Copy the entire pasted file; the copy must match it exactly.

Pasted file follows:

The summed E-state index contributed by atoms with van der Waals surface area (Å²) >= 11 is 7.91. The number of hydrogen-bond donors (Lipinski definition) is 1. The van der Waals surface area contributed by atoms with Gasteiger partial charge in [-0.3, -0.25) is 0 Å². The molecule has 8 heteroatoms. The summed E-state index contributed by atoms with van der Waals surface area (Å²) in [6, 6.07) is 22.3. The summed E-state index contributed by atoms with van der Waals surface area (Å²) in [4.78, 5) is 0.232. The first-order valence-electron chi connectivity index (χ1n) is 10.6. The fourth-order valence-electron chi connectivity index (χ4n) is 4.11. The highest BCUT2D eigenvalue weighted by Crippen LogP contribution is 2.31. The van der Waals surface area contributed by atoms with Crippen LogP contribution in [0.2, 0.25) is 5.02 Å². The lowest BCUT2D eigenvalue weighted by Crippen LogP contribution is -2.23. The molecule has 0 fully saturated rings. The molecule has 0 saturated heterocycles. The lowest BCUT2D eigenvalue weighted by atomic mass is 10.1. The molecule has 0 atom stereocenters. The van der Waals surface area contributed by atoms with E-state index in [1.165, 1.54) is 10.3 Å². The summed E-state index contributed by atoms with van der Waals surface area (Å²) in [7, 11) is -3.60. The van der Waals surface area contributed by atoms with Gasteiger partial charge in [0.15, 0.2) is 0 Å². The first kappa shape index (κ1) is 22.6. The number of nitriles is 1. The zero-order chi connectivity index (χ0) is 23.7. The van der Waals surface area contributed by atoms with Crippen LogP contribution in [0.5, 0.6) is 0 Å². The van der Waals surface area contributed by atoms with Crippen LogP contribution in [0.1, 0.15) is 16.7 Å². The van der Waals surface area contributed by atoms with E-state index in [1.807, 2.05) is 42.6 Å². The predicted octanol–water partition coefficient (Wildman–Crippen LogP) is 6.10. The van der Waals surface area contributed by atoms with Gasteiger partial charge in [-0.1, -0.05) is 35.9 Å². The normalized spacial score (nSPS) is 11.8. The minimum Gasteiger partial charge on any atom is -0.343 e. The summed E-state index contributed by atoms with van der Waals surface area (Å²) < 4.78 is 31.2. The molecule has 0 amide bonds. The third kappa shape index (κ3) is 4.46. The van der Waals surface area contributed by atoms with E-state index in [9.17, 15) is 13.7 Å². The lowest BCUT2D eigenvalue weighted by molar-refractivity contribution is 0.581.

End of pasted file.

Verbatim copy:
The summed E-state index contributed by atoms with van der Waals surface area (Å²) >= 11 is 7.91. The number of hydrogen-bond donors (Lipinski definition) is 1. The van der Waals surface area contributed by atoms with Gasteiger partial charge in [-0.3, -0.25) is 0 Å². The molecule has 8 heteroatoms. The summed E-state index contributed by atoms with van der Waals surface area (Å²) in [6, 6.07) is 22.3. The summed E-state index contributed by atoms with van der Waals surface area (Å²) in [4.78, 5) is 0.232. The first-order valence-electron chi connectivity index (χ1n) is 10.6. The fourth-order valence-electron chi connectivity index (χ4n) is 4.11. The highest BCUT2D eigenvalue weighted by Crippen LogP contribution is 2.31. The van der Waals surface area contributed by atoms with Crippen LogP contribution in [0.2, 0.25) is 5.02 Å². The lowest BCUT2D eigenvalue weighted by Crippen LogP contribution is -2.23. The molecule has 0 fully saturated rings. The molecule has 0 saturated heterocycles. The lowest BCUT2D eigenvalue weighted by atomic mass is 10.1. The molecule has 0 atom stereocenters. The van der Waals surface area contributed by atoms with E-state index in [1.165, 1.54) is 10.3 Å². The summed E-state index contributed by atoms with van der Waals surface area (Å²) in [7, 11) is -3.60. The van der Waals surface area contributed by atoms with Gasteiger partial charge in [0.15, 0.2) is 0 Å². The first kappa shape index (κ1) is 22.6. The number of nitriles is 1. The zero-order chi connectivity index (χ0) is 23.7. The van der Waals surface area contributed by atoms with Crippen LogP contribution in [0.5, 0.6) is 0 Å². The van der Waals surface area contributed by atoms with Crippen LogP contribution in [0.1, 0.15) is 16.7 Å². The van der Waals surface area contributed by atoms with E-state index in [1.807, 2.05) is 42.6 Å². The predicted octanol–water partition coefficient (Wildman–Crippen LogP) is 6.10. The van der Waals surface area contributed by atoms with Gasteiger partial charge in [-0.1, -0.05) is 35.9 Å². The normalized spacial score (nSPS) is 11.8. The minimum Gasteiger partial charge on any atom is -0.343 e. The summed E-state index contributed by atoms with van der Waals surface area (Å²) < 4.78 is 31.2. The molecule has 0 amide bonds. The third kappa shape index (κ3) is 4.46. The van der Waals surface area contributed by atoms with E-state index in [9.17, 15) is 13.7 Å². The lowest BCUT2D eigenvalue weighted by molar-refractivity contribution is 0.581.